Choosing Your Bus

If you’re new to this (we were!), it’s tough that one of the first things you do is probably the most critical. There are a lot of decisions to be made to try to get the bus that’s right for you. This is the first in a series of posts aimed at helping to choose the right bus for you.

When choosing a bus, a common thing you will hear is to not get too new of a bus.  This seems counterintuitive if you don’t understand the reasoning behind it If you’re buying a car, you probably want the newest car you can afford, right?

Well, buses are a different breed.  This entire post can be summarized as such: Don’t buy a bus newer than 2003, and try to get ond older than 1995. Now let’s talk about why!

Diesel engines are a different animal from gasoline engines. They are far less complex in operation and construction. A mid-1990s Cummins engine is hardly any more complex than the original turbo diesels of the 1920s. One of these mechanical diesel engines can run just fine with only a single wire attached, literally just enabling the injection pump.

In the 1990s, things got a bit more complex, but a lot of it was cosmetic. Sensors started appearing all over the engine, but actually did very little with regards to the engine running. Your ECU now knew your engine’s temperature, oil pressure, turbo boost pressure, etc, but didn’t do much with it other than log events and turn on warning lights. Things got weirder as the 90s went on, suddenly you had things like Exhaust Back Pressure Valves and glow plug controllers that keep them on as long as 4 minutes after the engine is started. But these are relatively minor, they are fairly well known things, and the fixes are usually very simple and often free.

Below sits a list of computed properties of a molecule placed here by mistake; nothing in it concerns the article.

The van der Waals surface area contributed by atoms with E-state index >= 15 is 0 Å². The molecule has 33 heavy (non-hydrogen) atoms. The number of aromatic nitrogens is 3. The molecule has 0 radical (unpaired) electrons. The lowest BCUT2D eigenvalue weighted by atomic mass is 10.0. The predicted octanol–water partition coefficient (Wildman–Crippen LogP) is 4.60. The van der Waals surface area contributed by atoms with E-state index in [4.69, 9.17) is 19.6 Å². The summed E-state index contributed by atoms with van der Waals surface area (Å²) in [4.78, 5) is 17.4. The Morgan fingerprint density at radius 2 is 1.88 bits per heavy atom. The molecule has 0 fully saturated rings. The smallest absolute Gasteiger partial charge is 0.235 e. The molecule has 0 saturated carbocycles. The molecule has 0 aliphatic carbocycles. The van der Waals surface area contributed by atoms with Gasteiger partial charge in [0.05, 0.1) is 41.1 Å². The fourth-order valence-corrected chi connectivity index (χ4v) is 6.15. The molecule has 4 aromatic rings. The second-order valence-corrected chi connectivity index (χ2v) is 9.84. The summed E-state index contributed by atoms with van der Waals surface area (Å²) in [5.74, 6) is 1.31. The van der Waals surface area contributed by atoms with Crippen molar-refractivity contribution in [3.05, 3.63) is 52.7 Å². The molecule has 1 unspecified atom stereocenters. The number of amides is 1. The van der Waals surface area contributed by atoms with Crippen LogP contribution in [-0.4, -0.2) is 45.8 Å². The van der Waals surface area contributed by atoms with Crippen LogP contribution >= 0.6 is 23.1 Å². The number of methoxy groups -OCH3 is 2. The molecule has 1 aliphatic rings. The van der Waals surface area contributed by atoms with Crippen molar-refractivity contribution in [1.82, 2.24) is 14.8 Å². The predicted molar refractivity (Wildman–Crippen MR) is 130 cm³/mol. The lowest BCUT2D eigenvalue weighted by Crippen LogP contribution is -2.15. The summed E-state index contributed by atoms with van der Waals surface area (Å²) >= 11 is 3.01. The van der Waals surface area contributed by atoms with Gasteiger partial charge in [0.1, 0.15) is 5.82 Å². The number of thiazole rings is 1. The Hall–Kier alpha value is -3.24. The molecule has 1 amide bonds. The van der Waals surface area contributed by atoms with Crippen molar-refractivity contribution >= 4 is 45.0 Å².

Things changed in 2004.

2004 was the first year of tighter emissions regulations pushed on the heavy duty diesel market. Even though they had 7 years notice, it’s fair to say these guys were caught with their pants down.  The introduction of the EGR system into these engines proved to make them fragile ticking time bombs. Probably the worst of which was Navistar’s VT365, also known as the Ford Powerstroke 6.0. These problems plagued the entire industry, and it wasn’t until 2010 or so that you could expect to buy a school bus that would last half as long as the one it was replacing.

The next series of engines brought in our new friend, Diesel Exhaust Fluid.  These engines have an added tank for this fluid, which has an active ingredient of urea (Yes, urea, as in pee.. But don’t just pee in your DEF tank!) that gets sprayed into the catalyst system to reduce emissions. These newer engines also further increased its dependence on its electronics, making them poor choices for a DIY-er. Also, while they aren’t so prone to exploding from a plastic part inside the engine melting, they have another really good reason to avoid them. Quite simply, the used market for late model buses includes schools and other organizations that use them as school buses. These companies are not afraid to spend $25k, $30, or more because they are still saving 75% from the price of buying new.

Most skoolies out there will have been built between 1988 and 2003. This is the sweet spot where you  can get a good price, reliability, affordable and easily available parts, in a platform you can work on yourself.

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